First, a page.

Saturday, July 23, 2011
Impression of Werner Herzog's CAVE OF FORGOTTEN DREAMS
IN Werner Herzog’s film CAVE OF FORGOTTEN DREAMS, the caves in themselves are incredibly beautiful, crystalline with rock like folded meringue, surfaces like crystallized sugar, and old bones seeming turned into enamel.
Perhaps, like me, you have many special feelings about caves, from many connections, real and metaphorical, but my strongest feelings derive from reading anthropologist, Geza Roheim’s writings about the significance of caves to aborigines of Australia as the residence of The Eternal Ones of the Dream, central to their myths and rituals. (http://www.amazon.com/Eternal-Ones-Dream-Psychoanalytic-Interpretation/dp/1417977132) . Except for one significant story he tells about the caves in Australia Werner Herzog does not seem aware of Roheim’s wonderful, but obscure book, The Eternal Ones of the Dream, and it is perhaps just a common feeling about caves that caused him to name his film, CAVE OF THE FORGOTTEN DREAMS.
The meaning Geza Roheim gathered from how the aborigines felt about their cave of the Eternal Ones of the Dream is sublimely rich: a cave that is both womb and tomb, end and origin, where the bones of the ancestral past feed the present what it needs to sustain its soul.
Perhaps intending to allow us to have that experience of the cave where real and myth are at last fused, toward the end of his documentary Herzog allows us a time of wordless meditation as our eyes travel over the images in the Chavet cave, and our own thoughts wander and wonder. What is the power celebrated in these big-chested animals? Why the panache of their curling horns? The amazing artists of that time, almost 32,000 years ago, lived with more powerful antecedents of the current descendants of those animals, as drawn on the cave walls. And the trick that hits home is that a recurring pair in human history and myth are joined here “at the beginning,” a figure that is the head and torso of a bull blending with the lower torso of a female human.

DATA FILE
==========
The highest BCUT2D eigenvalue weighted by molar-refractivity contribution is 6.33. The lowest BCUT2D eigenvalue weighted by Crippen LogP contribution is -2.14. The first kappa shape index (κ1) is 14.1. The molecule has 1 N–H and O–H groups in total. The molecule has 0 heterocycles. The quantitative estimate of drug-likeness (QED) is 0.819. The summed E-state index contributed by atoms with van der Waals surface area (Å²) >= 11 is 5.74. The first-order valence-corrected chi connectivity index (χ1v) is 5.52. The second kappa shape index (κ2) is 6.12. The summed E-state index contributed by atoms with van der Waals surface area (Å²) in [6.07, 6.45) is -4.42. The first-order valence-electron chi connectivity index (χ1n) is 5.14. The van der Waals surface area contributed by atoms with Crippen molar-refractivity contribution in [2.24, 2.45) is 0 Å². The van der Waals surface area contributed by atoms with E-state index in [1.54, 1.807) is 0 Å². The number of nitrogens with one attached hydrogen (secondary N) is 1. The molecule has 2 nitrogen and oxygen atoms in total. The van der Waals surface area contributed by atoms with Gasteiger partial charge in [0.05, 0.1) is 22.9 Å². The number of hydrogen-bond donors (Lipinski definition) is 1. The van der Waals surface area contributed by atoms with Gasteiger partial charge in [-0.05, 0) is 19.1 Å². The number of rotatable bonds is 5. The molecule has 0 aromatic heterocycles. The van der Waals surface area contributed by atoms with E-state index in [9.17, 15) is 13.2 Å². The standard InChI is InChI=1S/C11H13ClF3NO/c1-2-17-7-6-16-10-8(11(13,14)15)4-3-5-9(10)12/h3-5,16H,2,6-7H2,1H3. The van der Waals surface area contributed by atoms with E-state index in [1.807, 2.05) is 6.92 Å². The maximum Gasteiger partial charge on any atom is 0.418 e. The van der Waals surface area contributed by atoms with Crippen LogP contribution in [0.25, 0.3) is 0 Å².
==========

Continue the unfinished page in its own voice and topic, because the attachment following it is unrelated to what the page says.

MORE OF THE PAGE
In the case of this movie, the 3D adds immeasurably.
DO SEE See a short, incredible interview with Herzog where he speaks about the film’s postscript about radioactive albino crocodiles: http://www.wernerherzog.com/index.php?id=64
The only thing not answered for me is how they painted the figures: Was if from the charcoal on the burned end of a stick? Were their earth dyes? The drawings are done with an easy swing of the arms, but where a hand-print was made, I guess all the people who did that thought up the same thing: To chew some material until it was pulp, then, through puckered lips, spray at the hand outstretched on a rock.
I guess it was all done with “charcoal,” but I need to go and check that out. The movie should have told.